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June 30, 2005

He's tipped

N = 1 has reached his tipping point and cannot continue to support the Conservative Party of Canada.

If they were willing to say "private health care is a Canadian right," if they were willing to say "we will stand shoulder to shoulder with our allies in fighting terrorism," if they were willing to say "we support amending the Charter to protect Canadians' rights to property," then I might be willing to tolerate the CPC's distaste for gay people. After all, the NDP and the Liberals actively want me to die: in opposing private health care, these parties are acting to hasten the deaths of any ill Canadian. I'd pick hatred over suicide any day. But that isn't my choice, is it? The CPC aren't offering me anything to balance the hate. It's not hate with a side order of health care freedom. It's not hate with a delicious creamy topping of liberty. It's just hate. And that's not good enough.

If the Conservative party had advocated civil unions when the Liberals opposed any such arrangement for same-sex partners, if Stephen Harper's supporters did not make an historic effort to reach out to new Canadians on the sole premise that disliking gay people was a "vote winner" or if Stephen Harper himself had decided to participate in Pride Week, reaching out to gay people and explaining how civil unions were just as good, really, then I could imagine his party's opposition to same-sex marriage was based on something other than simple prejudice. If the Conservative party had taken a stand in defense of the word "marriage", respectfully disagreeing with the outcome of a decades long legal and political process without demonizing successively "gay activists", advocates of same-sex marriage within their own party, the honesty of courts in nine jurisdictions, the integrity of the Supreme Court of Canada, the legitimacy of Canada's constitution, multiple opinion polls, Canadians living in whole regions of the country including and especially Ontario and Quebec, the views of the other three main political parties and finally the will of Parliament itself then I would feel differently about their opposition. If the Conservative party was opposed to same-sex marriage but were planning to fight tne next election on the principle of personal liberty (though how these would square I cannot tell you), defense of the West against fundamentalism (even harder to square) or the principle of less intrusive government and the rights of religious minorities including those religious minorities in favour of same-sex marriage (impossible to square as these are an outright contradiction) then I would have to carefully balance one party policy against the dangers of continued one-party government and the inevitable risk of corruption such an arrangement brings.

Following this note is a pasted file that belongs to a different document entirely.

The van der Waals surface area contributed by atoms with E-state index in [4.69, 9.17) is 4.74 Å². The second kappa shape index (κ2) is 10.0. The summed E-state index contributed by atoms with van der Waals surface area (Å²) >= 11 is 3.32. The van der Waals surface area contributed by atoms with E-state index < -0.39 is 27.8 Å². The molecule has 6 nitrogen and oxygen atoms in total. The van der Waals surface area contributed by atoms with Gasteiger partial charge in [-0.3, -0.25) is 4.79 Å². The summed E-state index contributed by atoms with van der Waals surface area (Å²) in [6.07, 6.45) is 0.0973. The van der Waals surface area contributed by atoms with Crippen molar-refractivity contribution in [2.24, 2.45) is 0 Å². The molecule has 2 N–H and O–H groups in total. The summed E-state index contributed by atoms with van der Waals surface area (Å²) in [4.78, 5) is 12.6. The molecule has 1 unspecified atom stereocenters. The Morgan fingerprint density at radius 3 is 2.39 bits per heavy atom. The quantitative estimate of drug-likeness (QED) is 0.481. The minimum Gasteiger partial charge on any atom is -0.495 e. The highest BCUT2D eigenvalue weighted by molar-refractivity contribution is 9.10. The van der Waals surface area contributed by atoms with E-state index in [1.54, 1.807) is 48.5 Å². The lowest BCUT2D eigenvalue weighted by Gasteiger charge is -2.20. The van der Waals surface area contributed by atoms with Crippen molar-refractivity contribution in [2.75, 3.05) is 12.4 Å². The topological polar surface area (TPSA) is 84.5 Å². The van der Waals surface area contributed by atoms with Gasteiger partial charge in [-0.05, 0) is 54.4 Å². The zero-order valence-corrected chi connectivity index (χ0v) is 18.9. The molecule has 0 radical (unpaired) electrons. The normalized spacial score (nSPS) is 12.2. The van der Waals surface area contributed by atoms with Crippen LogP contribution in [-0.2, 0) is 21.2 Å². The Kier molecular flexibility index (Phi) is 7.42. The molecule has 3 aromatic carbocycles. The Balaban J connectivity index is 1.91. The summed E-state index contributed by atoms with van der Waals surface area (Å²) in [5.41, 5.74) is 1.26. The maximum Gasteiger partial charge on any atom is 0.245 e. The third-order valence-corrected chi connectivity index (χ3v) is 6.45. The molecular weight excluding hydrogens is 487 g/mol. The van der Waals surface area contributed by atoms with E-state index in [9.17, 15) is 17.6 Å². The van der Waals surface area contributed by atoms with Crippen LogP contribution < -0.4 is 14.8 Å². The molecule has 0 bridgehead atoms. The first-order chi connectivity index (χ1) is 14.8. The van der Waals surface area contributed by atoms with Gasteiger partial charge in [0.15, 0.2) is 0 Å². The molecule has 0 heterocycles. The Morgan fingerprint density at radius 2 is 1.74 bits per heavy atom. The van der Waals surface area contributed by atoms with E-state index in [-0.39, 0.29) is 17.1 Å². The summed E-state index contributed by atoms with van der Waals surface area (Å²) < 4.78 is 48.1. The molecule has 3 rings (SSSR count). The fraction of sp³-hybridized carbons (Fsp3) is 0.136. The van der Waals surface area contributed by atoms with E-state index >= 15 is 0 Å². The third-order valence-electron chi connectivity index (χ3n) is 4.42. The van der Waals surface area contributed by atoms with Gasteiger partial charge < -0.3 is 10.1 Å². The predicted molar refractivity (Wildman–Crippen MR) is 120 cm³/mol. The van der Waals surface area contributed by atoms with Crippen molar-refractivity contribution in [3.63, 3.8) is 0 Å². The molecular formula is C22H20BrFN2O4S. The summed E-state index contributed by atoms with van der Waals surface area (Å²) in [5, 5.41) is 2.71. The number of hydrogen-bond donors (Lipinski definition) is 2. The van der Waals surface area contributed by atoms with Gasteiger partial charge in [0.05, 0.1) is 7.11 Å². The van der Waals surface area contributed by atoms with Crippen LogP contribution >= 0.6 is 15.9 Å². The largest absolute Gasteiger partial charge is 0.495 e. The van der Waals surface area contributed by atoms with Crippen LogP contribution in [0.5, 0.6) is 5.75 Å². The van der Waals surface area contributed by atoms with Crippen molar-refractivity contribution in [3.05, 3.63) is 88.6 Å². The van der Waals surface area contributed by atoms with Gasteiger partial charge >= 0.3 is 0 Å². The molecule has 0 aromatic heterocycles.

Too bad that Conservative party does not exist.

Posted by Ghost of a flea at June 30, 2005 10:00 AM

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